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Prussian blue

Prussian blue

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Prussian blue is a dark blue pigment
Pigment
A pigment is a material that changes the color of reflected or transmitted light as the result of wavelength-selective absorption. This physical process differs from fluorescence, phosphorescence, and other forms of luminescence, in which a material emits light.Many materials selectively absorb...

 with the idealized formula
Chemical formula
A chemical formula or molecular formula is a way of expressing information about the atoms that constitute a particular chemical compound....

 Fe
Iron
Iron is a chemical element with the symbol Fe and atomic number 26. It is a metal in the first transition series. It is the most common element forming the planet Earth as a whole, forming much of Earth's outer and inner core. It is the fourth most common element in the Earth's crust...

7(C
Carbon
Carbon is the chemical element with symbol C and atomic number 6. As a member of group 14 on the periodic table, it is nonmetallic and tetravalent—making four electrons available to form covalent chemical bonds...

N
Nitrogen
Nitrogen is a chemical element that has the symbol N, atomic number of 7 and atomic mass 14.00674 u. Elemental nitrogen is a colorless, odorless, tasteless, and mostly inert diatomic gas at standard conditions, constituting 78.08% by volume of Earth's atmosphere...

)18. Another name for the color Prussian blue is Berlin blue or, in painting
Painting
Painting is the practice of applying paint, pigment, color or other medium to a surface . The application of the medium is commonly applied to the base with a brush but other objects can be used. In art, the term painting describes both the act and the result of the action. However, painting is...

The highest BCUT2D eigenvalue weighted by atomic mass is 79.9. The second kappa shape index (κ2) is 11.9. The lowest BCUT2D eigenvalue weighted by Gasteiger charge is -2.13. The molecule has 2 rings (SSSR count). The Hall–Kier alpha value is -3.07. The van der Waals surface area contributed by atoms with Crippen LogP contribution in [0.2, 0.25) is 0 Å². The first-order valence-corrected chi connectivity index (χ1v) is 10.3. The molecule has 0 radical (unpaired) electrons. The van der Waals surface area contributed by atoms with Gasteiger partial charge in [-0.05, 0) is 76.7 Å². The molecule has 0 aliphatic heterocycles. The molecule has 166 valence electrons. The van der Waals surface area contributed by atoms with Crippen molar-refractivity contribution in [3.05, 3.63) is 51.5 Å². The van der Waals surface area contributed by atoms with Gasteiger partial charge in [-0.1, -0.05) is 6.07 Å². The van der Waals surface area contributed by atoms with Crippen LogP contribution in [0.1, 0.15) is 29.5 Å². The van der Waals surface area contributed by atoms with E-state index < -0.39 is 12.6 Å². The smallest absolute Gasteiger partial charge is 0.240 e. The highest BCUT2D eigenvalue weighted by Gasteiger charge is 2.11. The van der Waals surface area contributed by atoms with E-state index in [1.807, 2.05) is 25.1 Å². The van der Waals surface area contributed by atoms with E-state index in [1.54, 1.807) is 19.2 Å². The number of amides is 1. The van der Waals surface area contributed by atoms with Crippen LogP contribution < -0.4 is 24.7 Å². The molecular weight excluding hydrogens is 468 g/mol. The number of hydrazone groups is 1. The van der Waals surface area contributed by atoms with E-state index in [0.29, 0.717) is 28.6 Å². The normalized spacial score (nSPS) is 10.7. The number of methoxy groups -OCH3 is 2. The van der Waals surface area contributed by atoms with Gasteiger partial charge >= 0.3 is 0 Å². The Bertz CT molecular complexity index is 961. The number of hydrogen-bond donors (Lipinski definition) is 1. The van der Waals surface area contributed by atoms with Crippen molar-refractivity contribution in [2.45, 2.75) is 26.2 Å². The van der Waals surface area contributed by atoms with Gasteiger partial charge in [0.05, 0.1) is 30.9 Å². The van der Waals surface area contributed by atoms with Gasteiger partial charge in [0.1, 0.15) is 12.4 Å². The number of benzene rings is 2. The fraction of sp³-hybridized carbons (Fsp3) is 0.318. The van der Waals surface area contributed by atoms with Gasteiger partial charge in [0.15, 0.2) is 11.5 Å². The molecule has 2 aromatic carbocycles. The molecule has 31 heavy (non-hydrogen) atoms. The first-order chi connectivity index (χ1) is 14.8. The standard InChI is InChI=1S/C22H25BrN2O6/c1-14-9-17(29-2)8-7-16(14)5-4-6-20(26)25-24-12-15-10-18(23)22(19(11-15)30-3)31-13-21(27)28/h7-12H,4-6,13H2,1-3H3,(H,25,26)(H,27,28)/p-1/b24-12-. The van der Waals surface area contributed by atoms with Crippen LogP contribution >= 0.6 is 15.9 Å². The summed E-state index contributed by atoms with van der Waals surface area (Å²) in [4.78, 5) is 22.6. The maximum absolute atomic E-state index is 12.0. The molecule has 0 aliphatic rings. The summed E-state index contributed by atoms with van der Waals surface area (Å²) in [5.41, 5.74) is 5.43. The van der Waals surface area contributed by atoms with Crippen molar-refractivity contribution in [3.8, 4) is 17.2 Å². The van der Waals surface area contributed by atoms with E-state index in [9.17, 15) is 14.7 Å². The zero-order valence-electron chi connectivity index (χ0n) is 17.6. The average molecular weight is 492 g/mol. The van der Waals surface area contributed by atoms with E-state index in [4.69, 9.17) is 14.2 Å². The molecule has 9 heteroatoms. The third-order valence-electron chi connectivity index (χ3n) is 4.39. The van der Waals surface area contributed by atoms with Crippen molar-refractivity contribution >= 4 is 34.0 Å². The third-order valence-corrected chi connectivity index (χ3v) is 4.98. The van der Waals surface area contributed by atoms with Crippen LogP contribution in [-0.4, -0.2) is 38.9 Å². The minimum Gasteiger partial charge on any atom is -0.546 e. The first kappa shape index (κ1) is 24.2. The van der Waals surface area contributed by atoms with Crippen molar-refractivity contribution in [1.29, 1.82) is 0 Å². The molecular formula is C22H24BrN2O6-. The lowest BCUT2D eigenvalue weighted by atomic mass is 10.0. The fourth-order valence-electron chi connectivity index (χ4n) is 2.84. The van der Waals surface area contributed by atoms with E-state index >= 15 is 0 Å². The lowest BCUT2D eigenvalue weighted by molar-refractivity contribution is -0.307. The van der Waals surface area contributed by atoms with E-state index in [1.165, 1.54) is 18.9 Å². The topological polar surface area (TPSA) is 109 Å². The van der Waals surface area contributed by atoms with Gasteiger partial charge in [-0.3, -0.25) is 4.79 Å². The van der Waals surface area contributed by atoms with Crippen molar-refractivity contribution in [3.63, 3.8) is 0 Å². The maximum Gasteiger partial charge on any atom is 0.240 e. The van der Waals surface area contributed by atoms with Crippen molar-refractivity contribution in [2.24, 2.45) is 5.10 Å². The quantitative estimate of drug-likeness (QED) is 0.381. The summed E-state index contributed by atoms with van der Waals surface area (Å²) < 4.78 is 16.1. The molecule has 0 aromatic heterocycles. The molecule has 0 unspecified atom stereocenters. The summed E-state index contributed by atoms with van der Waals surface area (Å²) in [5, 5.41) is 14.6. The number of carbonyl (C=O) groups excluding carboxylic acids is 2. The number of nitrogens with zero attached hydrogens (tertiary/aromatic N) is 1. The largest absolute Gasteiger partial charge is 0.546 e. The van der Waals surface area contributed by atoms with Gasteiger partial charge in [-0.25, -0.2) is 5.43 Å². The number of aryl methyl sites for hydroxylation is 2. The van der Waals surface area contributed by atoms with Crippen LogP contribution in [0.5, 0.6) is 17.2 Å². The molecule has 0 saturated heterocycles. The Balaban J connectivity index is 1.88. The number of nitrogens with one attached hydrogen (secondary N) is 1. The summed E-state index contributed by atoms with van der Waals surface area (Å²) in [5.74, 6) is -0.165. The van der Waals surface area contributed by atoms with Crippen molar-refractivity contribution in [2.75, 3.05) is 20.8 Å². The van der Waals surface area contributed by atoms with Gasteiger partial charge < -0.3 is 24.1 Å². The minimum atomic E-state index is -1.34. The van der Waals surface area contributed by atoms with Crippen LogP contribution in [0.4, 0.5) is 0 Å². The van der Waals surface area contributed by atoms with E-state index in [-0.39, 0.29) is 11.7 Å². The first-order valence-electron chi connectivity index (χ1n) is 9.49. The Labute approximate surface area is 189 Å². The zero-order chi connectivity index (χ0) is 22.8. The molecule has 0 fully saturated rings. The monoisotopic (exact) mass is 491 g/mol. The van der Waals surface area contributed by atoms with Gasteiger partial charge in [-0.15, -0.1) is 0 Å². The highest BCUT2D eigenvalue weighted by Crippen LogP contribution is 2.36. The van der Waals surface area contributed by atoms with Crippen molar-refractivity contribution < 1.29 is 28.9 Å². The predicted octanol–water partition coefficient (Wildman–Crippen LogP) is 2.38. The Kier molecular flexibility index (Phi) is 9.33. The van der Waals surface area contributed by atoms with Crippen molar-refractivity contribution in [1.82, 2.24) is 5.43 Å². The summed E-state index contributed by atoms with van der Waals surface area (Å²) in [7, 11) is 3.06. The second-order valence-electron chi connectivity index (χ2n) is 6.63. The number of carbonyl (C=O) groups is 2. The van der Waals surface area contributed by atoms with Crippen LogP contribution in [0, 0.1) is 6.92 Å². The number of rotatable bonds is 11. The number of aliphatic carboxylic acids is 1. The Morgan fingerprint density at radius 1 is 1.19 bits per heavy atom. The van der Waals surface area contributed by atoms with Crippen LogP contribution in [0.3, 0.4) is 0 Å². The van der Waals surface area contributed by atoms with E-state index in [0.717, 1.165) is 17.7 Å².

, Parisian blue. Turnbull's blue is the same substance but is made from different reagent
Reagent
A reagent is a "substance or compound that is added to a system in order to bring about a chemical reaction, or added to see if a reaction occurs." Although the terms reactant and reagent are often used interchangeably, a reactant is less specifically a "substance that is consumed in the course of...

s.

Prussian blue was one of the first synthetic pigments. It is employed as a very fine colloidal dispersion, as the compound itself is not soluble in water. It is famously complex, owing to the presence of variable amounts of other ions and the sensitive dependence of its appearance on the size of the colloidal particles formed when it is made. The pigment is used in paint
Paint
Paint is any liquid, liquefiable, or mastic composition which after application to a substrate in a thin layer is converted to an opaque solid film. One may also consider the digital mimicry thereof...

s, and it is the traditional "blue" in blueprint
Blueprint
A blueprint is a type of paper-based reproduction usually of a technical drawing, documenting an architecture or an engineering design. More generally, the term "blueprint" has come to be used to refer to any detailed plan....

s.

In medicine, Prussian blue is used as an antidote
Antidote
An antidote is a substance which can counteract a form of poisoning. The term ultimately derives from the Greek αντιδιδοναι antididonai, "given against"....